Dorsey v. Community Stores Corporation, 346 F. Supp. 103 (E.D. Wis. 1972)

US District Court for the Eastern District of Wisconsin - 346 F. Supp. 103 (E.D. Wis. 1972)
June 6, 1972

346 F. Supp. 103 (1972)

Gloria DORSEY, individually and on behalf of all other persons similarly situated, Plaintiffs,
v.
COMMUNITY STORES CORPORATION et al., Defendants.
Gloria TAYLOR, individually and on behalf of all other persons similarly situated, Plaintiffs,
v.
NELSON BROS. FURNITURE CO., Inc., et al., Defendants.

Nos. 70-C-551, 70-C-516.

United States District Court, E. D. Wisconsin.

June 6, 1972.

*104 Milwaukee Legal Services by Mark E. Wilson, and Thomas D. Crandall, Milwaukee, Wis., for plaintiffs.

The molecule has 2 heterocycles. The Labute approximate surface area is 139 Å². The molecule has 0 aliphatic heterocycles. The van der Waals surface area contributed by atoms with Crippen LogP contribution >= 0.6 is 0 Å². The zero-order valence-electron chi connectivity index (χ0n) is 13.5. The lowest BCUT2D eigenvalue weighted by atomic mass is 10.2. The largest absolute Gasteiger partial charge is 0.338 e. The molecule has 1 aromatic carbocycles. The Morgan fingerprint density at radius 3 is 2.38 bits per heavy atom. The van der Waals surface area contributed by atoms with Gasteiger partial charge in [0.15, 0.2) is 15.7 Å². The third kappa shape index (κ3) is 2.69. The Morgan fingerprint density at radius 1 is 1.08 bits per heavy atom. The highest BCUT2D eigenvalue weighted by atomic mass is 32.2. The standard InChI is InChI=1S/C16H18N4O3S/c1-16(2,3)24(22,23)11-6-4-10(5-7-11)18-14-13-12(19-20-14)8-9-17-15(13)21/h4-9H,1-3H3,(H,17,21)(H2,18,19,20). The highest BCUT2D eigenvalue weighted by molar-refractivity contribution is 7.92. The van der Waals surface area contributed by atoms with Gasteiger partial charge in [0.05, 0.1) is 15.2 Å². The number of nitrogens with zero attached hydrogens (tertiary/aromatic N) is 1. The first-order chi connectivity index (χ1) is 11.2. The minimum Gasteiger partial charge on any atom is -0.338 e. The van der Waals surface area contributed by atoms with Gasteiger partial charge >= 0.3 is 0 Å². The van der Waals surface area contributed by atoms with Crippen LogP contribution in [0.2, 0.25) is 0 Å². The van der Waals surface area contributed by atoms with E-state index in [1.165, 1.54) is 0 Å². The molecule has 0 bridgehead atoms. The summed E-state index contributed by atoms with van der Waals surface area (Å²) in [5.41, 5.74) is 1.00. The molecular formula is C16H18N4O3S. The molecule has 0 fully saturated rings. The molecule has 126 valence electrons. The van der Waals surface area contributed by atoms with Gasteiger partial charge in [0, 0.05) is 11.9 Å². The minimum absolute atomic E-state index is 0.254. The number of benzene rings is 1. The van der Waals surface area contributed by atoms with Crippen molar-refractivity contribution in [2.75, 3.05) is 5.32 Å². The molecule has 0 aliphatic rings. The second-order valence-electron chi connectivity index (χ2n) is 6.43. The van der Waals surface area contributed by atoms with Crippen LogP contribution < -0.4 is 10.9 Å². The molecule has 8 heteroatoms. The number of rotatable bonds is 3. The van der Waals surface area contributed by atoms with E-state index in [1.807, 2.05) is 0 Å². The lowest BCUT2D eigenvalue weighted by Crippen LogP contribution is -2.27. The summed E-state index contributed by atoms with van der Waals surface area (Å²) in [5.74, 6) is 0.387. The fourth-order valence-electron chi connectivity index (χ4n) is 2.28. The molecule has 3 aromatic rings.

Karl M. Dunst, Asst. Corp. Counsel, Wolke & Krause, Foley & Lardner, by Lawrence J. Bugge and Robert A. Christensen, Milwaukee, Wis., for defendants.

Before SWYGERT, Chief Judge, and REYNOLDS and GORDON, District Judges.

 
DECISION and ORDER

These cases present a challenge to the constitutionality of the Wisconsin replevin statutes. Wis. Stats. §§ 265.01-265.13. Plaintiffs have moved for summary judgment, and the matter has been fully briefed by the parties.

The challenged Wisconsin statutes permit a plaintiff in a replevin action, upon the filing of an appropriate affidavit and bond, to cause the sheriff of the county in which the property is located "to take the same from the defendant and deliver it to the plaintiff." (§ 265.03). It is also provided that if the property be in a building or enclosure, the sheriff is directed to demand its delivery and "if it be not delivered he shall enter and take the property." (§ 265.09). The statute does not require that a warrant be sought from a judicial officer, nor is there any provision for a hearing in advance of the seizure.